Ever wondered where a postgraduate degree might take you?
Two Glasgow postgraduates share their experiences.
Where are they now? And how did their postgraduate study in the College of Arts help them get there?
Meet Alex Jones
‘Before moving to London, I was working as a gallery attendant at the Scottish National Gallery in Edinburgh while I finished off my dissertation. Shortly after finishing my studies, I got a job as a cataloguer in the Word and Image department at the Victoria and Albert Museum. My role was to assist with the digitisation of the museum’s huge collection of prints, drawings and photography. I am now on secondment to the museum’s Design, Architecture and Digital department as an Assistant Curator. I work as part of the research team for the new V&A East museum, which will be based in the Olympic Park.’
Considering the impact of her studies on her current career, she explains:
‘At school I had always said that I wanted to be a museum curator some day, but I ended up going down a very different path after my undergraduate studies. When I applied for the MSc in Museum Studies I had been working for a software company in Edinburgh for nearly seven years. One day I decided it was time for a career change and started idly searching for ideas online. I came across the MSc at Glasgow and everything fell into place! I had always loved visiting Glasgow and it seemed like the perfect place to study this subject, especially with the university having its very own museum in the form of the Hunterian.
Gaining the MSc was the best thing I’ve ever done for myself. It gave me the perfect introduction to the world of museum work and helped to confirm that this was definitely the sector that I wanted to pursue a new career in. In my second semester, I was assigned a work placement in the British Art department at Glasgow Museums. This was one of the best parts of the course, as it equipped me with practical skills and experience and enabled me to put some of the knowledge gained on the other modules to good use. Without the course, I would not have landed my job at the V&A, one of my favourite museums. I couldn’t be happier with the outcome!’
Alex’s postgraduate study enabled her to join a profession she’d been dreaming of since her childhood. Find out more about the postgraduate degree that Alex studied here. V & E East, a new museum hub in the Olympic Park area of East London, is scheduled to open in 2020.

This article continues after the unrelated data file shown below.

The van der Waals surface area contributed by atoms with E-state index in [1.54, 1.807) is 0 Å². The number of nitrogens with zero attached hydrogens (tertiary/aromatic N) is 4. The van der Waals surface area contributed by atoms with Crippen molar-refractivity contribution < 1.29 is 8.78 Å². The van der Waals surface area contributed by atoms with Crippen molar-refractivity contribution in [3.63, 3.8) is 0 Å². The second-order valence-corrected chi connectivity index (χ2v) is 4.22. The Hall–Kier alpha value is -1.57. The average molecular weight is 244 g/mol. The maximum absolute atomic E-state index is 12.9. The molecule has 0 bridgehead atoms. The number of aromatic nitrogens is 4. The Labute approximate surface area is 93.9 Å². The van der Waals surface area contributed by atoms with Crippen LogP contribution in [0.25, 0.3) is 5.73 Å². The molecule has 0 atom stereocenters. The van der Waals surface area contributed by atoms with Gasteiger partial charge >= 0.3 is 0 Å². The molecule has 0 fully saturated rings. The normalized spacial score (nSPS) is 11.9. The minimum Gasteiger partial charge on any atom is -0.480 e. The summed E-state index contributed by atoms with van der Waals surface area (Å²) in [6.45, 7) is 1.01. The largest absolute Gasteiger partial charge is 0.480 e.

Meet James Coleman
James Coleman works in the Development and Alumni Office at the University of Glasgow as Database Manager. He graduated with a PhD in Scottish History in 2006. His book Remembering the Past in Nineteenth-Century Scotland was published in 2014. Discussing the relationship between his research and his current career, he writes:
‘While I was doing my PhD, I worked part-time for the Development and Alumni Office managing their database, using the experience I had gained from my working life before I went to university as a mature student. Upon completing my PhD, I was uncertain about whether I wanted to continue into academia, so when the Development and Alumni Office offered me more stable work I was happy to accept.
I’ve been at the DAO since 2002, working my way up to my current position of Database Manager. I manage three staff and am responsible for maintaining the quality and infrastructure of the information we, as well ensuring that information is used to guide and support our alumni engagement and fundraising strategy.
At the same time, I don’t regret not having pursued an academic career. A few years ago, I was offered a contract by Edinburgh University Press to publish a book based on my thesis. Knowing that the thesis as it stood would not make a very satisfying book, I entirely rewrote it in my evenings and weekends. My book, Remembering the Past in Nineteenth-Century Scotland, came out in 2014, and is certainly one of my most significant personal and professional achievements.
While a PhD in Scottish History is by no means directly relevant to my current post, I have certainly found that the analytical and communication skills I developed as a postgraduate have been of significant benefit.’